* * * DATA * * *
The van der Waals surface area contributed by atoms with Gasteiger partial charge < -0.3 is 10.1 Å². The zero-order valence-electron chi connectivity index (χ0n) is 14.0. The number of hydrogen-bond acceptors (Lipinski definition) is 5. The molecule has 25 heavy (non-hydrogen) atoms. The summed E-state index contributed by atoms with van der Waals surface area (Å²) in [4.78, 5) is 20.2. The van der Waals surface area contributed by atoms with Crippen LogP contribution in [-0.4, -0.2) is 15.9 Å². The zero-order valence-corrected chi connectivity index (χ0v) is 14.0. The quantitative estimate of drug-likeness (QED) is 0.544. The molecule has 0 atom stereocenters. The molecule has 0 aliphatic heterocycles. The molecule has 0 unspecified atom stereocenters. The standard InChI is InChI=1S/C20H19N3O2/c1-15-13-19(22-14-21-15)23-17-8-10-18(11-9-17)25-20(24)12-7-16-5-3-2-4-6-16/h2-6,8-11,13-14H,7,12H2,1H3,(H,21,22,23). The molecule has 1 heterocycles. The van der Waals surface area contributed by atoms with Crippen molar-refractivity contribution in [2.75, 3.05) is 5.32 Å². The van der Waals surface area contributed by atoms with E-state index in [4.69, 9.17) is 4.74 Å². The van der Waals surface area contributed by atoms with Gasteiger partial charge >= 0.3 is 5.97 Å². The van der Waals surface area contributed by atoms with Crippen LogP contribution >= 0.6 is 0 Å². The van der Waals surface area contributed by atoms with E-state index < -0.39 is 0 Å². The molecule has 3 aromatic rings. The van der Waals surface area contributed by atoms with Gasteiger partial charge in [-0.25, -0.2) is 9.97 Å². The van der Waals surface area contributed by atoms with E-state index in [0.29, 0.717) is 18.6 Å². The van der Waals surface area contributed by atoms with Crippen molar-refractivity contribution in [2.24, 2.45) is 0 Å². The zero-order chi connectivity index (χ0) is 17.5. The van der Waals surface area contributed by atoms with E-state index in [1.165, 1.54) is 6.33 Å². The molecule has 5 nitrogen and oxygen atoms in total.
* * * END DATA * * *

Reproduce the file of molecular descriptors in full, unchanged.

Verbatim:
The van der Waals surface area contributed by atoms with Gasteiger partial charge < -0.3 is 10.1 Å². The zero-order valence-electron chi connectivity index (χ0n) is 14.0. The number of hydrogen-bond acceptors (Lipinski definition) is 5. The molecule has 25 heavy (non-hydrogen) atoms. The summed E-state index contributed by atoms with van der Waals surface area (Å²) in [4.78, 5) is 20.2. The van der Waals surface area contributed by atoms with Crippen LogP contribution in [-0.4, -0.2) is 15.9 Å². The zero-order valence-corrected chi connectivity index (χ0v) is 14.0. The quantitative estimate of drug-likeness (QED) is 0.544. The molecule has 0 atom stereocenters. The molecule has 0 aliphatic heterocycles. The molecule has 0 unspecified atom stereocenters. The standard InChI is InChI=1S/C20H19N3O2/c1-15-13-19(22-14-21-15)23-17-8-10-18(11-9-17)25-20(24)12-7-16-5-3-2-4-6-16/h2-6,8-11,13-14H,7,12H2,1H3,(H,21,22,23). The molecule has 1 heterocycles. The van der Waals surface area contributed by atoms with Crippen molar-refractivity contribution in [2.75, 3.05) is 5.32 Å². The van der Waals surface area contributed by atoms with E-state index in [4.69, 9.17) is 4.74 Å². The van der Waals surface area contributed by atoms with Gasteiger partial charge >= 0.3 is 5.97 Å². The van der Waals surface area contributed by atoms with Crippen LogP contribution >= 0.6 is 0 Å². The van der Waals surface area contributed by atoms with E-state index < -0.39 is 0 Å². The molecule has 3 aromatic rings. The van der Waals surface area contributed by atoms with Gasteiger partial charge in [-0.25, -0.2) is 9.97 Å². The van der Waals surface area contributed by atoms with E-state index in [0.29, 0.717) is 18.6 Å². The van der Waals surface area contributed by atoms with Crippen molar-refractivity contribution in [2.24, 2.45) is 0 Å². The zero-order chi connectivity index (χ0) is 17.5. The van der Waals surface area contributed by atoms with E-state index in [1.165, 1.54) is 6.33 Å². The molecule has 5 nitrogen and oxygen atoms in total.